*News flash: we all make errors when analyzing forestry investments. Which are the most common and how can we avoid them?*

At the end of the day, most analytic errors in forestry relate to the data used – the inputs – or the math in a spreadsheet. Errors associated with inputs affect the cash flows in the analysis and how it impacts value when discounted back to the present. When reviewing models for clients, we commonly find errors associated with the assumed costs, the estimated revenues, the timing of cash flows and the expectations associated with inflation and asset appreciation. Specifically, in our work and the work of others, we focus on and observe three major categories of errors in Excel models and spreadsheets.

First, we find that analytic errors in Excel are common. Of all of the spreadsheet models we review, approximately one-third have an error in a formula (that we find). Most often, these are associated with “relative” and “absolute” referencing, where a formula is pulling in data from the wrong cell or worksheet. Professor Ray Panko at the University of Hawaii, who actually conducts spreadsheet research (http://panko.shidler.hawaii.edu/ssr/), noted in a 2006 interview with the *Wall Street Journal* that “you’re going to have undetected errors in about 1% of all spreadsheet formulas.”

Second, we observe application errors, which basically reference issues with the thinking behind the spreadsheet, the formula chosen, the use of a formula, or a comparison made. For example, analysts commonly make mistakes with inflation by mixing real and nominal discount rates and cash flows. Also, spreadsheet models of forestry investments may inappropriately compare before and after-tax results and investments of differing duration (time periods). Finally, using the incorrect metric can be problematic, such as misapplying cash-on-cash return, pay back analysis and internal rate of return (IRR). We typically find errors of this type when analysts are comparing timberland and forestry investments with alternative asset classes, such as stocks, bonds, agricultural commodities and commercial real estate. Historically, the day-to-day metrics for forestry differed in application, so a bit of time spent checking assumptions and thinking through the communication of results can be helpful.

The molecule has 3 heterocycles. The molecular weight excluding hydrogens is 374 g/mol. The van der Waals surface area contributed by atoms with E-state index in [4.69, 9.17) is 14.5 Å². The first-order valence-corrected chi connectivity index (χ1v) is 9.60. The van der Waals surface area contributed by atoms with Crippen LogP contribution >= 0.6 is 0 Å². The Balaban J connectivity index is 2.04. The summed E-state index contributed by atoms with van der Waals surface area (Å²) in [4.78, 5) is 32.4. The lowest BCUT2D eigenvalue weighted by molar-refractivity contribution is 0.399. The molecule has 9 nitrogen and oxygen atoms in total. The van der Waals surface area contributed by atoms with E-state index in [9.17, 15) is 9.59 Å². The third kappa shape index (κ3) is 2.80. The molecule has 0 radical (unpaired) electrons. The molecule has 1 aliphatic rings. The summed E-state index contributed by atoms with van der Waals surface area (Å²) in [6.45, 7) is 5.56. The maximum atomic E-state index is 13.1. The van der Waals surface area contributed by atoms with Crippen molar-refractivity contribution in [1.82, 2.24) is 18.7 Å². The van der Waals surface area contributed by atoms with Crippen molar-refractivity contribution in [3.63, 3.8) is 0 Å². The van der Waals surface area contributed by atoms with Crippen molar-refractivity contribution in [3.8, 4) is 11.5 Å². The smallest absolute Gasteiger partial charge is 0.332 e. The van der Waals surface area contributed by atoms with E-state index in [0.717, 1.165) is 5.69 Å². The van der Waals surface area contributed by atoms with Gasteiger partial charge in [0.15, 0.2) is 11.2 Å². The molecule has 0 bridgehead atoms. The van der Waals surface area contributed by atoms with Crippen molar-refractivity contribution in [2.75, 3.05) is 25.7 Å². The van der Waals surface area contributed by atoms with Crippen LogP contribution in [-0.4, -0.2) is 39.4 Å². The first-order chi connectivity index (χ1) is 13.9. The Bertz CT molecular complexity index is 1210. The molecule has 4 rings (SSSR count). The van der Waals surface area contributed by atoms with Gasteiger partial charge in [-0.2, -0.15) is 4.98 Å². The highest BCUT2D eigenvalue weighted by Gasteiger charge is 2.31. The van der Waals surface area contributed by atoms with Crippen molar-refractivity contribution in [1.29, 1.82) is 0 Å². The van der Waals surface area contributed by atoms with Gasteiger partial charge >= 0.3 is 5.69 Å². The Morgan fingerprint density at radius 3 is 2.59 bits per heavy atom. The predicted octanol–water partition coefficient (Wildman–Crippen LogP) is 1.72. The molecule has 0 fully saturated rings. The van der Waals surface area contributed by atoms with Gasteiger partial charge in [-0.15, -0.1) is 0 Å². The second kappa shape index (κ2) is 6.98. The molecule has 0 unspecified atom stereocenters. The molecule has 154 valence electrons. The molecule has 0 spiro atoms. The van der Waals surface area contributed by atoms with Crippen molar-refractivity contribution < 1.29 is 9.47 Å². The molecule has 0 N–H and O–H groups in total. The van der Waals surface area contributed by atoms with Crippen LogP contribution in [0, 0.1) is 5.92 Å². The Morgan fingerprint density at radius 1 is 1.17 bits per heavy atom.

Third, errors of omission are especially problematic (and embarrassing). We work hard to avoid the situation of being asked “did you check _____?” and, if relevant, having to answer “No, we didn’t think of that.” Ugh. Unfortunately, we find that third-party spreadsheets often omit key facts or considerations, including relevant costs and potential revenues. Just as important can be confirming that the assumed costs and revenues are current and reflect the best available, accessible information. In short, know what’s knowable.

We observe a few key practices in our work with clients to minimize the chance and occurrence of errors. First, we label tabs and worksheets, and date all files. That way, if we revisit a model several weeks or months later, we can retrace our steps and know what we’re working with. Also, if we correct an error or make another improvement, we know which version is the most current. Second, we try to set aside time to check each other’s work before sending results “out the door.” Admittedly, this is also the most challenging. We find that imposing and embracing milestones – midpoints for deliverables or reviewing work – throughout a project institutionalize a level of quality control. Finally, at the end of the day, we ask ourselves the question “where could we have blown this?” Some level of paranoia and self-awareness is required for quality analysis of forestry, or any other, investments.

*Click *here *to register for “Applied Forest Finance” on February 7*^{th} in Atlanta. The course details skills and common errors associated with the financial and risk analysis of timberland and other forestry-related investments.